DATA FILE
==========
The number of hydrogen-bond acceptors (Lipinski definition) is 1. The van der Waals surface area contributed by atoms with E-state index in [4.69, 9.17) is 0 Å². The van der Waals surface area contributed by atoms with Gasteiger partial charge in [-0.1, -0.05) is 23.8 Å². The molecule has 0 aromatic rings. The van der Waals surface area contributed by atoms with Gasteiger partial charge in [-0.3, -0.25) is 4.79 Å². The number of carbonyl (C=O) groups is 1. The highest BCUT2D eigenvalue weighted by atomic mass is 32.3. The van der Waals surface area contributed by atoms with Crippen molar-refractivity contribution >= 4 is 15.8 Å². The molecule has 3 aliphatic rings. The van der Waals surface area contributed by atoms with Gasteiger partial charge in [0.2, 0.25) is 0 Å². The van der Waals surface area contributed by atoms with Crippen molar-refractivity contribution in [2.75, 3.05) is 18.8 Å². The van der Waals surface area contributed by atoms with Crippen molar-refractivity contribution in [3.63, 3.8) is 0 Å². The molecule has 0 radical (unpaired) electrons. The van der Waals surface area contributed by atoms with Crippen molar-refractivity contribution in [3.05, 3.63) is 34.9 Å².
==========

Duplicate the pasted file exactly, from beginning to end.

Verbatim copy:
The number of hydrogen-bond acceptors (Lipinski definition) is 1. The van der Waals surface area contributed by atoms with E-state index in [4.69, 9.17) is 0 Å². The van der Waals surface area contributed by atoms with Gasteiger partial charge in [-0.1, -0.05) is 23.8 Å². The molecule has 0 aromatic rings. The van der Waals surface area contributed by atoms with Gasteiger partial charge in [-0.3, -0.25) is 4.79 Å². The number of carbonyl (C=O) groups is 1. The highest BCUT2D eigenvalue weighted by atomic mass is 32.3. The van der Waals surface area contributed by atoms with Crippen molar-refractivity contribution >= 4 is 15.8 Å². The molecule has 3 aliphatic rings. The van der Waals surface area contributed by atoms with Gasteiger partial charge in [0.2, 0.25) is 0 Å². The van der Waals surface area contributed by atoms with Crippen molar-refractivity contribution in [2.75, 3.05) is 18.8 Å². The van der Waals surface area contributed by atoms with Crippen molar-refractivity contribution in [3.63, 3.8) is 0 Å². The molecule has 0 radical (unpaired) electrons. The van der Waals surface area contributed by atoms with Crippen molar-refractivity contribution in [3.05, 3.63) is 34.9 Å².